The intersectional social and economic factors that determine exposure to mercury in the first place and, in particular, the lack of livelihood choices that forces low-income women, usually from Indigenous or Afro-descendant background to enter the sector of artisanal gold-mining, fail to be investigated.
Beyond directly affecting male and female miners, traveling in rivers and the atmosphere, mercury also reaches those communities that live nearby mining sites. In fact, once released into the atmosphere through the burning of the “amalgama”: the mixture of gold and mercury can travel long-distances and get deposited through rain or dust aggregation. Moreover, mercury can be discharged directly into water during the process of washing the extracted material and gets accumulated in river sediments and fish fat tissues. Given the geographically widespread and long-term impacts of mercury on the landscape, women living in mining territories are also exposed to mercury through water and fish consumption. This is particularly true in communities exposed to severe food insecurity, where people could be aware of the risks involved in consuming contaminated fish, but this may be the only available source of proteins. Mining sites are also often located in ethnic territories and exposure to mercury reinforces a pattern of uneven racial distribution of environmental hazards, Moreover, given their often-remote geographical location, mining communities also usually lack access to health services, which constitutes an additional vulnerability for women and communities exposed to mercury contamination.
A gendered struggle
Women living in mining territories often have little decision-making power in the household and at the community level and mercury usage elicits a gendered struggle. In fact, mercury is mostly used by male miners, in labour-intensive mining practices such as reef mining, in the process of washing the extracted material in water mills. On the contrary, women, who often lack formal permits to mine, generally work in open-access sites such as rivers, where they practice traditional forms of mining that do not require mercury usage. Women who do not practice mining independently, often travel to male-led mining sites to support the work of male members of their households. These tasks include cooking food or performing simple tasks such as carrying residual materials outside of the mining site.
Women performing these tasks are equally exposed to the inhalation of mercury when the “amalgama” is burnt, but they usually lack control over the decision of employing mercury, as their role is only to provide help to male miners. As mining is generally conceived as a masculine activity, women are also generally excluded from sensibilisation campaigns and training opportunities offered to informal miners and they have less access to information on the dangers of mercury usage. In artisanal gold mining communities, the practice of burning the “amalgama” often occurs in the domestic space of the miner’s house, exposing women who are not directly involved in mining practices and children to the inhalation of mercury. Ethnographic studies relate that, in some territories, women perceive the practice of the burning of the amalgama as an invasion of their domestic space.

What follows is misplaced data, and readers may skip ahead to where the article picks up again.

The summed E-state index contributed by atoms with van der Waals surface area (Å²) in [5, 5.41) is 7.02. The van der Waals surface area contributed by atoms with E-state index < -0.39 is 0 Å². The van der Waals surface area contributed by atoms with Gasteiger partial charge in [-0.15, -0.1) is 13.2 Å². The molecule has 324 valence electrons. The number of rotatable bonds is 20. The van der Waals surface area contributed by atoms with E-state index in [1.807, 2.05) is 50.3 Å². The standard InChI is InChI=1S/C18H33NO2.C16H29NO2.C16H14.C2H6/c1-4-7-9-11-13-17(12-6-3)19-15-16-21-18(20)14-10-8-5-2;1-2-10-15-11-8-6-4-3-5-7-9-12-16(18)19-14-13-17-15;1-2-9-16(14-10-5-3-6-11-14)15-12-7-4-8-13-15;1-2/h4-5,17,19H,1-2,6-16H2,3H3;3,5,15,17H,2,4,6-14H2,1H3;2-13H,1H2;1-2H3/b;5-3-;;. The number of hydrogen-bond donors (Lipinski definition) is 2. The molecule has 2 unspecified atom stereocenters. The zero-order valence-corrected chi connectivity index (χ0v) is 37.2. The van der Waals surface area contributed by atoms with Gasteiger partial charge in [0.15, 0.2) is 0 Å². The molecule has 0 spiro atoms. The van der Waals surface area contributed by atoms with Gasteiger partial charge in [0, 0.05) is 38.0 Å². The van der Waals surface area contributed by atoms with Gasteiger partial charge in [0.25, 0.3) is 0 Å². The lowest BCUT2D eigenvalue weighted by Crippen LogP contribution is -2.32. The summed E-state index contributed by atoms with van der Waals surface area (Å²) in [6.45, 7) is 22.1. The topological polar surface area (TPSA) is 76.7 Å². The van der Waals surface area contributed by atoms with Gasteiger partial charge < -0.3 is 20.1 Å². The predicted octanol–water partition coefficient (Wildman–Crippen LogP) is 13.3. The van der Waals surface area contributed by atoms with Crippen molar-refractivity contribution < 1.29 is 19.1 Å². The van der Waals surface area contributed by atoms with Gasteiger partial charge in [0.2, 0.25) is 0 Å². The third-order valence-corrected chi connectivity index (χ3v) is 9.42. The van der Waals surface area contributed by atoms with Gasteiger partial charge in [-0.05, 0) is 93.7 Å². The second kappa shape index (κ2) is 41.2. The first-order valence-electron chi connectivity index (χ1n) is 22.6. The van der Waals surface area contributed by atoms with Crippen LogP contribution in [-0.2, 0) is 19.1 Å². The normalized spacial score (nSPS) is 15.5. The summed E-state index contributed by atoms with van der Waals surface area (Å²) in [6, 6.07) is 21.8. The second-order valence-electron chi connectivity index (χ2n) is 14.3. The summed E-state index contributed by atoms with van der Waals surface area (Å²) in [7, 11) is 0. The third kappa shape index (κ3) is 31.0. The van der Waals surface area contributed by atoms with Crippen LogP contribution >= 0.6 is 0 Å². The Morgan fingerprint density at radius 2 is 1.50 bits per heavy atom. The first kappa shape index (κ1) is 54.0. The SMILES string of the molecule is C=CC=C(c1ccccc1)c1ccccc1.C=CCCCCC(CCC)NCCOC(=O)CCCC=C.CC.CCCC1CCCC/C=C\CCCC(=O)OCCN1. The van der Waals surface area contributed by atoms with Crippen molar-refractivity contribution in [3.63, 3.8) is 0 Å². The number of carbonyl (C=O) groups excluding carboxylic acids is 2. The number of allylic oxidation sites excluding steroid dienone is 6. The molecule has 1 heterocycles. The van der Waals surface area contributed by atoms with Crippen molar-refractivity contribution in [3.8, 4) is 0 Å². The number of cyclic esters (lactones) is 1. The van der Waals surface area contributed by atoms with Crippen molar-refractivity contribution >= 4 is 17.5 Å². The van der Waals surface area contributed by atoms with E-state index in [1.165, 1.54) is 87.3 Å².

Mercury contamination represents a public health issue, but also an important socio-political and gendered challenge. Women’s vulnerability to mercury is determined by political and socio-economic factors that need to be addressed. Exposure to mercury contamination reproduces gender and racial inequalities that are inscribed in the geography of gold-mining activities. Moreover, mercury usage, which is mostly a male-led practice, elicits a gendered struggle at the community and household level, and women’s exclusions from decision-making processes at both the community and the household level needs to be addressed as an additional factor that determines their vulnerability. The recently gained visibility of women’s role in artisanal gold mining suggests the importance of adopting a gendered approach in the formulation and implementation of public policies concerned with the health of communities living in mining territories.
 Lin, C. J., & Pehkonen, S. O. (1999). The chemistry of atmospheric mercury: a review. Atmospheric environment, 33(13), 2067-2079.
 Vélez-Torres, I., Vanegas, D. C., McLamore, E. S., & Hurtado, D. (2018). Mercury pollution and artisanal gold mining in Alto Cauca, Colombia: woman’s perception of health and environmental impacts. The Journal of Environment & Development, 27(4), 415-444.
The views expressed in this post are those of the author(s) and in no way reflect those of the Global Health Initiative blog or the London School of Economics and Political Science.
Photo: Artisanal gold miner. Credit: Knut-Erik Helle. Licensed under creative commons (CC BY-NC-ND 2.0).